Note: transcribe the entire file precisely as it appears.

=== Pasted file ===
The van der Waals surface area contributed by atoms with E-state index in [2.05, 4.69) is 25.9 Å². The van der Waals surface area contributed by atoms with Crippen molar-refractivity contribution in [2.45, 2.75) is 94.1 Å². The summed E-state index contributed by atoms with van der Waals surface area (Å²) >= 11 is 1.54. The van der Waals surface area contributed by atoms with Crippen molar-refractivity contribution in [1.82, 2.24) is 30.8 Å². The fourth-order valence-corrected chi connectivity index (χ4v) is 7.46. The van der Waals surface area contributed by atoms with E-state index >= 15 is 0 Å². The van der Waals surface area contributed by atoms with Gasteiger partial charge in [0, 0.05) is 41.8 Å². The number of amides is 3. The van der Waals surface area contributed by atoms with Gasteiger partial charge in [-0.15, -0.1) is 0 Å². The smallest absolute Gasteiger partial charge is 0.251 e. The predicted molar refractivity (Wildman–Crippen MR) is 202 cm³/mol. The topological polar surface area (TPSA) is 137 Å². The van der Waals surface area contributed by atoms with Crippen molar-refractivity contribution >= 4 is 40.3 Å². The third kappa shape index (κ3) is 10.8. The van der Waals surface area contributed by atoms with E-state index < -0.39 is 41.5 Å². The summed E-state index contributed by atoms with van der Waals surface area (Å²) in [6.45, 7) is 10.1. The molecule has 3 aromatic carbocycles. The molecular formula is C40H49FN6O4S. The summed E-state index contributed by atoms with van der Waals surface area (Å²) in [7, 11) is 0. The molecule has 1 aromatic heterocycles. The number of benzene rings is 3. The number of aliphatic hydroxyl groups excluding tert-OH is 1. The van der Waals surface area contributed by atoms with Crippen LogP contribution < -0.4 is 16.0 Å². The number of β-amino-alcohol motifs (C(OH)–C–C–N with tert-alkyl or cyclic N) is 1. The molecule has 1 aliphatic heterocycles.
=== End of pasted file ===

The van der Waals surface area contributed by atoms with E-state index in [2.05, 4.69) is 25.9 Å². The van der Waals surface area contributed by atoms with Crippen molar-refractivity contribution in [2.45, 2.75) is 94.1 Å². The summed E-state index contributed by atoms with van der Waals surface area (Å²) >= 11 is 1.54. The van der Waals surface area contributed by atoms with Crippen molar-refractivity contribution in [1.82, 2.24) is 30.8 Å². The fourth-order valence-corrected chi connectivity index (χ4v) is 7.46. The van der Waals surface area contributed by atoms with E-state index >= 15 is 0 Å². The van der Waals surface area contributed by atoms with Gasteiger partial charge in [0, 0.05) is 41.8 Å². The number of amides is 3. The van der Waals surface area contributed by atoms with Gasteiger partial charge in [-0.15, -0.1) is 0 Å². The smallest absolute Gasteiger partial charge is 0.251 e. The predicted molar refractivity (Wildman–Crippen MR) is 202 cm³/mol. The topological polar surface area (TPSA) is 137 Å². The van der Waals surface area contributed by atoms with Crippen molar-refractivity contribution >= 4 is 40.3 Å². The third kappa shape index (κ3) is 10.8. The van der Waals surface area contributed by atoms with E-state index < -0.39 is 41.5 Å². The summed E-state index contributed by atoms with van der Waals surface area (Å²) in [6.45, 7) is 10.1. The molecule has 3 aromatic carbocycles. The molecular formula is C40H49FN6O4S. The summed E-state index contributed by atoms with van der Waals surface area (Å²) in [7, 11) is 0. The molecule has 1 aromatic heterocycles. The number of benzene rings is 3. The number of aliphatic hydroxyl groups excluding tert-OH is 1. The van der Waals surface area contributed by atoms with Crippen LogP contribution < -0.4 is 16.0 Å². The number of β-amino-alcohol motifs (C(OH)–C–C–N with tert-alkyl or cyclic N) is 1. The molecule has 1 aliphatic heterocycles.